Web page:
Better Angels of Our Nature
About a year ago I was invited by the New York Times Book Review to choose a book I liked or that was important to me and do a piece about it. I immediately had a couple of ideas, but there is really no book I would be more happy to place in front of the Times' mass readership than Steven Pinker's Better Angels of Our Nature. Everything I've read of Pinker's is brilliant and enlightening, but Better Angels is something apart. The book details the decline of violence in human affairs over the course of history. It does so on the macro level of millennia and on a micro scale of, say, my own lifetime. The idea that violence has declined as dramatically as it has is highly counter-intuitive for most people, myself included. If you pay much attention to the news and to politics around the world it may seem especially nonsensical – the news by its nature focuses attention on trouble. But the case he lays out is pretty convincing and profound. The simple fact is that some of the stuff we have come up with to decrease violence has actually has worked. The book is an argument in part that if we can understand why humans' great inhumanity has waned, we can use that understanding to further chip away at our worst instincts. It's an important book to me too because of how easy it can be to look at the world with a jaundiced eye. It's too easy to sit back smugly from a safe, privileged position and nod knowingly at predictions of human corruption and decay. It's too easy to imagine that things used to be better in some imagined more simple past era. As an artist and storyteller I try to avoid falling into predictable traps.
There was going to be no way to encompass the book's entire thesis, or present enough data to convince anyone in one page of comics. But there was one small part of the story that seemed to me especially relevant in a book-related forum – the role of literature in process.
As I said, I was originally asked to do the piece almost a year ago. As I was working on it Philando Castile was shot by a cop in Minneapolis, the city I grew up in and recently lived. Shortly after that a sniper shot several cops in Dallas during a demonstration against the repeated killings of black motorists like Castile by police. It can seem a little trivial to do a piece about the decline of violence in such an atmosphere. Violence may be in real decline, but for it's victims, especially at the hands of agents of the state, especially with such strong racial overtones the comfort of that fact will be quite cold, and the idea may even have the flavor of an insidious lie. I included those events in that original piece to try and emphasize that the process is far from complete, and to acknowledge the apparent strangeness of the idea.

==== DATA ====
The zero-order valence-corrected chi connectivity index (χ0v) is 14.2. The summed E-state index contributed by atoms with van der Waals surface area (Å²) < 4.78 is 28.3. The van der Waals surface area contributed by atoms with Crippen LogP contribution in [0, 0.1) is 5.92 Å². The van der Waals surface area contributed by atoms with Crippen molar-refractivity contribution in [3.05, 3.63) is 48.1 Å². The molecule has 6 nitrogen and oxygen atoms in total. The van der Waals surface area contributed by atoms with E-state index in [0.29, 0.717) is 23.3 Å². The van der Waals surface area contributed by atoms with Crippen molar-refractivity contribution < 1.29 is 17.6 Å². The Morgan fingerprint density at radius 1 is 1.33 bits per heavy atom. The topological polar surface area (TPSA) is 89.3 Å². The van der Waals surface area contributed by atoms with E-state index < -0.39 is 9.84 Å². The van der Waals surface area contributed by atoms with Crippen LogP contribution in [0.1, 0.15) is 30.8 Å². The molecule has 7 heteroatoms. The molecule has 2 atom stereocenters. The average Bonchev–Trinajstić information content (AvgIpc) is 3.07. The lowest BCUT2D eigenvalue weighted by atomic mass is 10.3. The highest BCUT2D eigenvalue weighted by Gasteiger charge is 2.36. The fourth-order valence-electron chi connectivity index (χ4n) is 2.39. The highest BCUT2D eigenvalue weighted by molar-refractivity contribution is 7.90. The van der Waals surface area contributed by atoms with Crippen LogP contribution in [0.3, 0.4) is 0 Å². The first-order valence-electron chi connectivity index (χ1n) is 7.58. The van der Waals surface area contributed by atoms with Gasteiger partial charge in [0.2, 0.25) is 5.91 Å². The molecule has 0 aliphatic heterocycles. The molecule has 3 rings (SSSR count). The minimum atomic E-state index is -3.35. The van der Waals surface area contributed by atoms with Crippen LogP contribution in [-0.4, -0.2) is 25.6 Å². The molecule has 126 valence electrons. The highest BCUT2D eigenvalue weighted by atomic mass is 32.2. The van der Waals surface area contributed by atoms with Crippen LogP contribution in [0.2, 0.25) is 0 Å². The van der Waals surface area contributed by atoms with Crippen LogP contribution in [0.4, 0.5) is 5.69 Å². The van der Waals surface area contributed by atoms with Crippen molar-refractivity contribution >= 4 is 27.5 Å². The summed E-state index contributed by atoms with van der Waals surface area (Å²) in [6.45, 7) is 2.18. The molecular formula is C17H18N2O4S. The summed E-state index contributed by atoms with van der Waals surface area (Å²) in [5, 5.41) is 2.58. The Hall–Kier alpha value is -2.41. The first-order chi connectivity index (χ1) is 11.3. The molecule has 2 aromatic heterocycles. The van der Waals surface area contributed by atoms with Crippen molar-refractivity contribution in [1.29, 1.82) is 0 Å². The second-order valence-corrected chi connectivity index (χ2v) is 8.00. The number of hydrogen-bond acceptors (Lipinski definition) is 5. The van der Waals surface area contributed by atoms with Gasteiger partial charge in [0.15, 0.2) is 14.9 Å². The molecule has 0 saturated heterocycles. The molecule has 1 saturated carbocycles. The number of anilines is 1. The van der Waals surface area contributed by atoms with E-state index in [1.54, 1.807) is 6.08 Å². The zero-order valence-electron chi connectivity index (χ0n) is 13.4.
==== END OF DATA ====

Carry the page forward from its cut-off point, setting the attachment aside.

As it happened the editors held on to my piece until a few weeks ago when they finally let me know it would run this month. As it happened the week before they wrote me there was an almost equally awful event in my new adopted city of Portland, Oregon. I decided to update the piece again.
The point of Pinker's book, and of my own strip by extension, is not that because things are getting better we can lie back and ignore the continuing atrocities we see in the world, it is not a cozy reassurance that all will be well. It is a humble assertion that we have both the responsibility and the capacity to separate the signal from the noise about what causes violence and what works to drive it back into decline.